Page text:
AMC claims that spoilers (and even predictions) of its show, The Walking Dead, infringe copyright. As spoilers are other people's descriptions of something they've seen, in their own words, this would put all unauthorized reviews and commentary in the same boat. But that hasn't stopped it issuing legal threats to fans.
AMC finally reached out to us! But it wasn’t a request not to post any info about the Lucille Victim or any type of friendly attempt at compromise, it was a cease and desist and a threat of a lawsuit by AMC Holdings, LLC’s attorney, Dennis Wilson. They say we can’t make any type of prediction about the Lucille Victim. Their stance is that making such a prediction would be considered copyright infringement. AMC tells us that we made some claim somewhere that says we received “copyright protected, trade secret information about the most critical plot information in the unreleased next season of The Walking Dead” and that we announced we were going to disclose this protected information. We still aren't sure where we supposedly made this claim because they did not identify where it was. ...
Basically what it all comes down to is if we post our Lucille Victim prediction and we're right, AMC says they will sue us. Whether there are grounds for it or not is not the issue, it still costs money to defend. That is the way our justice system works. Would we have defenses? Sure. But it also costs money to mount that defense.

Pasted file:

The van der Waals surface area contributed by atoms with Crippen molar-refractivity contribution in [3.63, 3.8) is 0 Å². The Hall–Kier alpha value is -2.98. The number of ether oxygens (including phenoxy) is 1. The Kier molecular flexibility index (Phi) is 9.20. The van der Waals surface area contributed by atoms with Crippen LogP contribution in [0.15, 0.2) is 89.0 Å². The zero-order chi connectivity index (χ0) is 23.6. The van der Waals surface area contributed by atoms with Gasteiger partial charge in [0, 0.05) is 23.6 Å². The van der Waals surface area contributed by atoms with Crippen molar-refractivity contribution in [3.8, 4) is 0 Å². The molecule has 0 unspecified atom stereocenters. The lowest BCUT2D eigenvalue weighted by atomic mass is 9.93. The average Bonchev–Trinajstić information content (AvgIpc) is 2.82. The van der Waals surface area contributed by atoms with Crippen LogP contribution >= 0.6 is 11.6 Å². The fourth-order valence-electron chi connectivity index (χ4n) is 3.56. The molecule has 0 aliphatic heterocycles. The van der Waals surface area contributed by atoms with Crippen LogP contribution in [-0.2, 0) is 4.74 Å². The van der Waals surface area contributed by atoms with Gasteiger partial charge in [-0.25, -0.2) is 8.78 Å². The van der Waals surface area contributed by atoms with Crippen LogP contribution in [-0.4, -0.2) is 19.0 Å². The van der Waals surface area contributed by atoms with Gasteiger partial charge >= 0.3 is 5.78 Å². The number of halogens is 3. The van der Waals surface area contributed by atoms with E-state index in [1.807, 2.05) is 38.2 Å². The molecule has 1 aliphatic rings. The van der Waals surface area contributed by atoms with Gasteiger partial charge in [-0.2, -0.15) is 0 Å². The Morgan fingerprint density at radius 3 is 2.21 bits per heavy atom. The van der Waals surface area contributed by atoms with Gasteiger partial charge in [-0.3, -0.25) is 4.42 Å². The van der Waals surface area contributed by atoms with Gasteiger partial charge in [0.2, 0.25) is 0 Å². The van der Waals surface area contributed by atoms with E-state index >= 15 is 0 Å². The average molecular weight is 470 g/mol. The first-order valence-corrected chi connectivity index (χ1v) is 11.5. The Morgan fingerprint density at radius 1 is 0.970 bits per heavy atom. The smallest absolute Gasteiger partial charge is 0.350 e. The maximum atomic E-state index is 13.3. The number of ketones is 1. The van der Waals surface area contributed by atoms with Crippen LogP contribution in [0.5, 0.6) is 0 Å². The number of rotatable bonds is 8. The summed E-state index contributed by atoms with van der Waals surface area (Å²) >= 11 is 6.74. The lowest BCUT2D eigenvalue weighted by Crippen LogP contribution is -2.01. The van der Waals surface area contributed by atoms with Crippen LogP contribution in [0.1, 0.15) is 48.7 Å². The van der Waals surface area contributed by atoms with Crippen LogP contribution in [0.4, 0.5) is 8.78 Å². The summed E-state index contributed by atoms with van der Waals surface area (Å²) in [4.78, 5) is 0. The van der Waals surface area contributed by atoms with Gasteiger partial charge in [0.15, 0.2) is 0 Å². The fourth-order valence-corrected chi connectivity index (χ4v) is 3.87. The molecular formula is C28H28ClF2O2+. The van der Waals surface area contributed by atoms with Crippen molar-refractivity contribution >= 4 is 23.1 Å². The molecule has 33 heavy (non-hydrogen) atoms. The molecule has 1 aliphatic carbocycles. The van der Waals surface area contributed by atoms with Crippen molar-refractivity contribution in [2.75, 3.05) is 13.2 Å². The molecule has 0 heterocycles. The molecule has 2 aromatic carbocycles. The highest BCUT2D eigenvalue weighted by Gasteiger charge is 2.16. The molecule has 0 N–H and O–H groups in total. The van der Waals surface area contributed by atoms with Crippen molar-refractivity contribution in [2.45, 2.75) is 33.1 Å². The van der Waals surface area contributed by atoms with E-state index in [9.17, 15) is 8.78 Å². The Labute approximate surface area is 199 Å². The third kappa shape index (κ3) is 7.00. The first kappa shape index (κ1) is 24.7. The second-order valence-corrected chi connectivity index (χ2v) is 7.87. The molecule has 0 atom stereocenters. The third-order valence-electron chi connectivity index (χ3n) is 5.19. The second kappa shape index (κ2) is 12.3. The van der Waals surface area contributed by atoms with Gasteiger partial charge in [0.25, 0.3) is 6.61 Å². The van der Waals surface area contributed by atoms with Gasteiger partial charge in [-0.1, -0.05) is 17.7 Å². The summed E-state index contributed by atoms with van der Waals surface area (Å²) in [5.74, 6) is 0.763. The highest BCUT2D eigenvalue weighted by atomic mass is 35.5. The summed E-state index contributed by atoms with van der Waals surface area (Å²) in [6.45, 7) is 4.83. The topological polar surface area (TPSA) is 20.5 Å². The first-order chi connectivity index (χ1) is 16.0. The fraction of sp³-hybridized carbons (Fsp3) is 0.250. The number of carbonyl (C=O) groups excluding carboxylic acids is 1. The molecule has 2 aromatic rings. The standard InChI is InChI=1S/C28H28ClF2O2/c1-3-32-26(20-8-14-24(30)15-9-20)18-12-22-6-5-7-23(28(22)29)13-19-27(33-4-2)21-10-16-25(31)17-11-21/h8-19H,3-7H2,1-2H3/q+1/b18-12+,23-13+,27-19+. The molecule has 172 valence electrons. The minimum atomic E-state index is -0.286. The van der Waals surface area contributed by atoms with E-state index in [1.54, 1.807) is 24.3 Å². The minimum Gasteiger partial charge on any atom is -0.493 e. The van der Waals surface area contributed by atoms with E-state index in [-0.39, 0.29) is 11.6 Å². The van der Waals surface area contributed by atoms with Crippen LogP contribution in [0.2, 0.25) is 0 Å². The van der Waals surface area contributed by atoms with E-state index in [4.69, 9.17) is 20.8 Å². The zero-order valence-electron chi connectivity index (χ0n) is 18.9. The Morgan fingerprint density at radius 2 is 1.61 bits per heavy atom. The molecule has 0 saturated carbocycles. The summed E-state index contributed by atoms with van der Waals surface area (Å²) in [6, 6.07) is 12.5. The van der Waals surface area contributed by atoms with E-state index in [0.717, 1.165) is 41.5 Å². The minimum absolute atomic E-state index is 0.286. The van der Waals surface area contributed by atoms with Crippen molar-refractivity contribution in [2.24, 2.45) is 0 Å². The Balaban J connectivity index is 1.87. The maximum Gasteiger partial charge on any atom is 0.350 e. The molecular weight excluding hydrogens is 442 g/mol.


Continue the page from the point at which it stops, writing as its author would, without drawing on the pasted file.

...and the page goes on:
The funny thing is AMC seems quite notorious for posting spoilers itself. There's a lot between the lines, here: spoilers and speculation are an integral part of fandom culture and fan-driven hype, and AMC wants to own and control it.
I am proud to reveal that the "Lucille Victim"—the character executed off-screen at the end of last season's exciting cliffhanger episode—was Jon Snow.
In much of the world, copyright ends 50 years after the creator’s death, in some of the rest of the world, it ends 70 years after the creator’s death; in the USA, things have stopped going into the public domain until 2019 (unless America decides to retroactively extend copyright…again!).
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